Take a minute to savour that piece of chocolate. Before reaching your lips, it may have travelled a long journey, from the trees where cocoa is grown to a manufacturing plant, to a distribution centre, then to a grocery store and finally to you.
Ontario-based Prokleen Washing Services knows all about the journeys of food. The company, which has 50 employees, cleans 7,000-gallon cargo tanks that carry food across North America. On a given day, a tank might come in that recently carried syrup. Another might have carried flour, chocolate or barley.
For health reasons, it's crucial the trailers are cleaned properly. But environmental issues inevitably crop up during the process. That's why Prokleen recently revamped its operations to better clean tanks, be kind to the environment and save money, too.
It pays to do the right thing. The changes are saving Prokleen $675,000 a year.
The company's green transformation began when its two Ontario plants - one in Oakville and another in Concord - underwent pollution prevention assessments, funded partly by subsidies arranged through the non-profit Ontario Centre for Environmental Technology Advancement. The assessments were carried out by environmental consulting firm Enviro-Stewards Inc., which made suggestions for greening Prokleen.
Before the changes, both Prokleen plants faced the same environmental - and financial - problem. Trailers are supposed to arrive at the cleaning company empty, but sometimes there is a bit, or much more than a bit, of food left in the tanks. In the past, food waste was sent down the drain. But that was pricey.
Here's why: Sending food residue into waterways can be an environmental hazard, says Enviro-Stewards' president, Bruce Taylor.
If sugar is dumped into a river, Mr. Taylor says, "natural bacteria is going to eat that. However, as they do, they're going to use the oxygen from the river, and there is only 10 milligrams per litre of oxygen in a river to start with. So if I put more than 10 milligrams per litre of [sugar]in there, there is no oxygen left for the fish to breathe."
That's why water with organic waste is sent to water treatment plants, where organic waste is removed. It costs governmental regions money to clean the water, so they set limits on how much food waste companies can send to the sewer. Companies that exceed those limits are charged. Prokleen's Concord plant faced a whopping $18,000-a-month surcharge.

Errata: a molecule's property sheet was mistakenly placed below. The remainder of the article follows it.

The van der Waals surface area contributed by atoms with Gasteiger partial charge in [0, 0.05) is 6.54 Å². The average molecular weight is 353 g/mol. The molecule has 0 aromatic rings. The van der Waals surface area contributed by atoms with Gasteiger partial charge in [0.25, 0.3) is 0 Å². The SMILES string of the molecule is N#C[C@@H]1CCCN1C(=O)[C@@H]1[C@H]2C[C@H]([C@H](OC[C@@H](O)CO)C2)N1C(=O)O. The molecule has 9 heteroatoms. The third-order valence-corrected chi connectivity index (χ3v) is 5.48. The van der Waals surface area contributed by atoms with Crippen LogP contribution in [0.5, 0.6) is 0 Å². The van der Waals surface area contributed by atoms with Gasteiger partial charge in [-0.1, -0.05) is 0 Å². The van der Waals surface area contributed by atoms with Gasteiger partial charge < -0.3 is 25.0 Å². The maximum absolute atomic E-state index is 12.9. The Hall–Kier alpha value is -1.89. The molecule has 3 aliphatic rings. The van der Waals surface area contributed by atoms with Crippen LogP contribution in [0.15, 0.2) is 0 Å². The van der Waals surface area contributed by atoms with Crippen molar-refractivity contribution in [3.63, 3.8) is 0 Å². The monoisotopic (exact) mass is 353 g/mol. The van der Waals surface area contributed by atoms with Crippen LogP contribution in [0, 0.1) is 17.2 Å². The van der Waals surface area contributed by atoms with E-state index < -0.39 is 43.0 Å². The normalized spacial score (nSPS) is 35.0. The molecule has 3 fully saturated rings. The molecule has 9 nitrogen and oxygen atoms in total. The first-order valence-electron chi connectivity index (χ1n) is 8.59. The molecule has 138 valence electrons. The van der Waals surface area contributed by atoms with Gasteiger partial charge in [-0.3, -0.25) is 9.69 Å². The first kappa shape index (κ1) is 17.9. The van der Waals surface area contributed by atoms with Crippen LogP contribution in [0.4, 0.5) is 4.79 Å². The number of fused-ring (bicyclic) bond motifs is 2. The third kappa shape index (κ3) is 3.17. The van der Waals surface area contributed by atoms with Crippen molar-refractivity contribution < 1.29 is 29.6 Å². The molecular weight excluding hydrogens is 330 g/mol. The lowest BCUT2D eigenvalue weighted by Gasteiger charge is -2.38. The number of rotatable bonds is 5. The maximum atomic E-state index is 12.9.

Thanks to Enviro-Stewards, Prokleen installed two new systems in its plants. Now the typically small amounts of food waste that wash off during a cleaning session are sent to a tank and treated before being released into the sewer.
Each Prokleen plant also has been equipped with a system to store larger quantities of leftover food waste. One container stores sugars, another contains oils and a third, flours. Prokleen then tries to sell the collected waste. Finding buyers isn't hard, says Prokleen general manager John Corrigan. "Pig farmers use it to fatten their pigs," he says. Other buyers mix it into fertilizers, he adds.
Concord's food waste diversion system cost less than $10,000, but it saves the plant $69,000 a year. The Oakville plant sees even higher savings, $82,000 a year. "With pollution prevention, a lot of it is not necessarily very difficult," Enviro-Stewards' Mr. Taylor says. Small steps can bring big results.
Savings also came from boosting Prokleen's water efficiency. Prokleen cleans 13,000 cargo tanks a year. That takes a lot of water, especially because each tank is rinsed several times.
Prokleen is about to launch a pilot project in which water from the final rinse, which is basically clean, will be captured and reused in the first rinse of another trailer. Reusing final rinses reduces Prokleen's water consumption by about 12,400 tonnes per year, which could save the company nearly $25,000 a year.
Prokleen's plants have separate areas for washing tanks that carried chemicals. Previously, chemical waste from the trailers went into the same storage container as soap, sludge and wastewater. Because chemicals were mixed together, it was very expensive to dispose of, Mr. Corrigan says.
Thanks to Enviro-Stewards, Prokleen now separates chemicals into storage tanks. This not only makes for cheaper disposal - the system saves the company about $80,000 a year - it also allows Prokleen to search for opportunities to divert chemicals from disposal altogether. For example, asphalt collected in the Oakville plant is returned to the manufacturer. The asphalt recapturing system cost $2,500 and saves Prokleen $11,250 a year.
As part of its services, Prokleen washes small fittings of the cargo tanks that carry chemicals. In the past, staff in Oakville soaked the parts in a bucket of solvent. Now the plant has a double sink, which lets staff reuse solvent for about a week. The $500 sink cuts the amount of solvent the company needs to buy, which not only benefits the environment but saves Prokleen $4,000 a year.
Becoming eco-friendly improved Prokleen's bottom line. That's why Prokleen's Mr. Corrigan strongly encourages other small businesses to find ways to green their operations. "You don't have to be a chemist or an engineer to be able to carry out these projects," he says. "The help is out there. You've just got to ask for it."
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